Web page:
# Counterexample: Uniqueness of fiber metric on alternating $2$-vectors

I'm working on the following problem (Lee's "Riemannian Manifolds", Problem 8-33(a)).

Suppose $$(M,g)$$ is a Riemannian manifold. Let $$\Lambda^2(TM)$$ be the bundle of $$2$$-tensors on $$M$$. Show that there is a unique fiber metric on $$\Lambda^2(TM)$$ whose associated norm satisfies $$|w \wedge x|^2 = |w|^2|x|^2-\langle w, x\rangle^2$$ for all tangent vectors $$w, x$$ at every point $$q \in M$$.

My question: Are we guaranteed uniqueness?

Existence is straightforward by taking a local orthonormal frame $$\{E_1,\ldots, E_n\}$$ of $$M$$ and declaring $$\{E_i \wedge E_j : i < j\}$$ to be an orthonormal frame. One can further show using the algebra of alternating bivectors that given any local orthonormal frame $$\{\tilde E_1, \ldots, \tilde E_n\}$$, the corresponding set $$\{\tilde E_i \wedge \tilde E_j : i < j\}$$ of contravariant $$2$$-tensor fields is orthonormal in this inner product, so this fiber bundle is smooth and well-defined on all of $$M$$.

However, I'm not sure we have uniqueness. Consider $$(M,g) = (\mathbb{R}^4, \overline g)$$, where $$\overline g$$ is the Euclidean metric, and let $$\{E_1, E_2, E_3, E_4\}$$ be the standard orthonormal coordinate frame. Define the metric $$\langle \cdot, \cdot \rangle$$ on $$\Lambda^2(T\mathbb R^4)$$ by declaring $$|E_i \wedge E_j| = 1$$ for $$1 \leq i, along with the relations $$\langle E_1 \wedge E_2, E_3 \wedge E_4 \rangle = \langle E_1 \wedge E_4, E_2 \wedge E_3 \rangle = -\langle E_1 \wedge E_3, E_2 \wedge E_4 \rangle = 1,$$ and all products of the form $$\langle E_i \wedge E_j, E_i \wedge E_k \rangle = 0$$ for $$j \neq k$$. Noting $$w \wedge x = \sum_{i, one can show by direct computation that in this metric, we have: \begin{align*} |w \wedge x|^2 &= 2\bigg((w^1 x^2 - w^2 x^1)(w^3x^4-w^4x^3) - (w^1x^3-w^3x^1)(w^2x^4-w^4x^2) + (w^1x^4-w^4x^1)(w^2x^3-w^3x^2)\bigg) \\ &\quad+ \sum_{i because the parenthetical term to the right of the $$2$$ in the first equation above simplifies to $$0$$. This is obviously a different metric from the one generally constructed in the proof of existence, so is there a reason this metric fails the conditions of the problem, or is uniqueness indeed too much to ask for?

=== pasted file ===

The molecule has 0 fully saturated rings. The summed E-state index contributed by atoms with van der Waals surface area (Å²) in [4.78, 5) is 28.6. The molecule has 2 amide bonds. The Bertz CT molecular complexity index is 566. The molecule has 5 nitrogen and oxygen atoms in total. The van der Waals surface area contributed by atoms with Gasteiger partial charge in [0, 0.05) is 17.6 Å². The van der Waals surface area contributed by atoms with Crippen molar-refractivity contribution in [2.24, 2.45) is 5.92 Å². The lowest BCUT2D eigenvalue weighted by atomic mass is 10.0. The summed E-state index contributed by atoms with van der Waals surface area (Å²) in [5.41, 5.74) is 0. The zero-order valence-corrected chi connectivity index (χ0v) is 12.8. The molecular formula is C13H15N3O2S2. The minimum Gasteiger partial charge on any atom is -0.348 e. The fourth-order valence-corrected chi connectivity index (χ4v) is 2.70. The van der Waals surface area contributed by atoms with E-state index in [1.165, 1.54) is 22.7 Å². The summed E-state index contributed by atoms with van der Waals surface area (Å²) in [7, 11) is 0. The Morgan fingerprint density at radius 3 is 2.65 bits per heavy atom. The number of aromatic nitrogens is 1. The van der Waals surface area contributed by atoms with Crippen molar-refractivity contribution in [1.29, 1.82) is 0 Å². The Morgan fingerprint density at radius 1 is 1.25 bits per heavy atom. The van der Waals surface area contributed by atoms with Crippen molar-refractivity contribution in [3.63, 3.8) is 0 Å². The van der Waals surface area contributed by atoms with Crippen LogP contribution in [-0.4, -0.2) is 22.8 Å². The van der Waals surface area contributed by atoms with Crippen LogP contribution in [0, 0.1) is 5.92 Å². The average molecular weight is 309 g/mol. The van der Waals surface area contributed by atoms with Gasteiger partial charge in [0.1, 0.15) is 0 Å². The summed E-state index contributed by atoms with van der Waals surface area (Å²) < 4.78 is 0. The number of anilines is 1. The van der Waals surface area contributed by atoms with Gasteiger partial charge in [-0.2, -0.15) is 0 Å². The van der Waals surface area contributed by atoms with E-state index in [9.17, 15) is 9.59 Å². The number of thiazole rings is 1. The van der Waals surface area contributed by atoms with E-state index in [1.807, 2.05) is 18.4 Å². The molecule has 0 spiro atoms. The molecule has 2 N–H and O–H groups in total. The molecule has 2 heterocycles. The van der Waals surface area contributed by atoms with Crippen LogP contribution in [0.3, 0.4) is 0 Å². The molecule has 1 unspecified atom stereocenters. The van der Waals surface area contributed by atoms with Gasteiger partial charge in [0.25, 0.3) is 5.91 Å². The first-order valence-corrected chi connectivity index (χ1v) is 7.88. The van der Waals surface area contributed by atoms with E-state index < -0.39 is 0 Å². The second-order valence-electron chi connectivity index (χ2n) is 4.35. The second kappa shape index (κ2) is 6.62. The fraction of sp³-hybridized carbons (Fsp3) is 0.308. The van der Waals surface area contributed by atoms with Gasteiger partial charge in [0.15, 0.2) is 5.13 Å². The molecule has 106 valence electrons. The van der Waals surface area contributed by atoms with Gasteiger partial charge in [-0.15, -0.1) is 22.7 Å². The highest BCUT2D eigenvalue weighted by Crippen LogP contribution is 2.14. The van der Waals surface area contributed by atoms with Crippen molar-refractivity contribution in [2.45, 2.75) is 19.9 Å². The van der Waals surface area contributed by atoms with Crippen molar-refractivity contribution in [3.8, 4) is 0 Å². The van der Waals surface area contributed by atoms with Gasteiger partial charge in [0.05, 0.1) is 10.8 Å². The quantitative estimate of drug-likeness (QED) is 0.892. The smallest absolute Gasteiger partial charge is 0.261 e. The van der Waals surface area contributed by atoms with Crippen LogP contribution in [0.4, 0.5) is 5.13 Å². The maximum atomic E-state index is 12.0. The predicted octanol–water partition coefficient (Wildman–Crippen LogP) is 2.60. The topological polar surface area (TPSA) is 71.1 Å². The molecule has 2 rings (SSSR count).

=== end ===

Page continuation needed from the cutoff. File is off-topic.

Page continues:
Oh no! You're absolutely right. The equation for $$|w\wedge x|^2$$ determines the norm on all decomposable $$2$$-forms, but that's not the same as determining the norm on all $$2$$-forms.